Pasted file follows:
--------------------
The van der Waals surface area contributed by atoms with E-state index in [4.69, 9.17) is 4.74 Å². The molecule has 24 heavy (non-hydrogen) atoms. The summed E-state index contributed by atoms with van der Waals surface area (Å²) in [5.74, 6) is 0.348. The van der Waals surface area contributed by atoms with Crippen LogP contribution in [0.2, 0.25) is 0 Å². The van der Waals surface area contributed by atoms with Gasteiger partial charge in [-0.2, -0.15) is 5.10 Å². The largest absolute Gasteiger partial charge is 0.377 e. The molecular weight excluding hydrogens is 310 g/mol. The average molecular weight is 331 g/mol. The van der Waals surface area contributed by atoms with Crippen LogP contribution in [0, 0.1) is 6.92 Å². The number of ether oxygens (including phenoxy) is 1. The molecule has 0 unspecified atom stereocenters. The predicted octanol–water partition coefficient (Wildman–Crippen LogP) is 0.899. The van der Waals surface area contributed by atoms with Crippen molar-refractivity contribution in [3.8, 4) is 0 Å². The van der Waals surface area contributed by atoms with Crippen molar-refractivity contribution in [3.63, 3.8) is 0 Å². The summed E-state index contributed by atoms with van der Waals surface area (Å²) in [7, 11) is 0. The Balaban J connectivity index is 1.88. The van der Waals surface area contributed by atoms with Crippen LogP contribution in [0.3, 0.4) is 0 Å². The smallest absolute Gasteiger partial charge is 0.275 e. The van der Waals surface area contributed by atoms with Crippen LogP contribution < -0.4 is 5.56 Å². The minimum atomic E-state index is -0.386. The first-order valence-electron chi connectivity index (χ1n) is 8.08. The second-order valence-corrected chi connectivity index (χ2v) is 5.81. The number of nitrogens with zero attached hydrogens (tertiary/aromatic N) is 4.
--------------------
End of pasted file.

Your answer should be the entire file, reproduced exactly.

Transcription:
The van der Waals surface area contributed by atoms with E-state index in [4.69, 9.17) is 4.74 Å². The molecule has 24 heavy (non-hydrogen) atoms. The summed E-state index contributed by atoms with van der Waals surface area (Å²) in [5.74, 6) is 0.348. The van der Waals surface area contributed by atoms with Crippen LogP contribution in [0.2, 0.25) is 0 Å². The van der Waals surface area contributed by atoms with Gasteiger partial charge in [-0.2, -0.15) is 5.10 Å². The largest absolute Gasteiger partial charge is 0.377 e. The molecular weight excluding hydrogens is 310 g/mol. The average molecular weight is 331 g/mol. The van der Waals surface area contributed by atoms with Crippen LogP contribution in [0, 0.1) is 6.92 Å². The number of ether oxygens (including phenoxy) is 1. The molecule has 0 unspecified atom stereocenters. The predicted octanol–water partition coefficient (Wildman–Crippen LogP) is 0.899. The van der Waals surface area contributed by atoms with Crippen molar-refractivity contribution in [3.8, 4) is 0 Å². The van der Waals surface area contributed by atoms with Crippen molar-refractivity contribution in [3.63, 3.8) is 0 Å². The summed E-state index contributed by atoms with van der Waals surface area (Å²) in [7, 11) is 0. The Balaban J connectivity index is 1.88. The van der Waals surface area contributed by atoms with Crippen LogP contribution in [0.3, 0.4) is 0 Å². The smallest absolute Gasteiger partial charge is 0.275 e. The van der Waals surface area contributed by atoms with Crippen LogP contribution < -0.4 is 5.56 Å². The minimum atomic E-state index is -0.386. The first-order valence-electron chi connectivity index (χ1n) is 8.08. The second-order valence-corrected chi connectivity index (χ2v) is 5.81. The number of nitrogens with zero attached hydrogens (tertiary/aromatic N) is 4.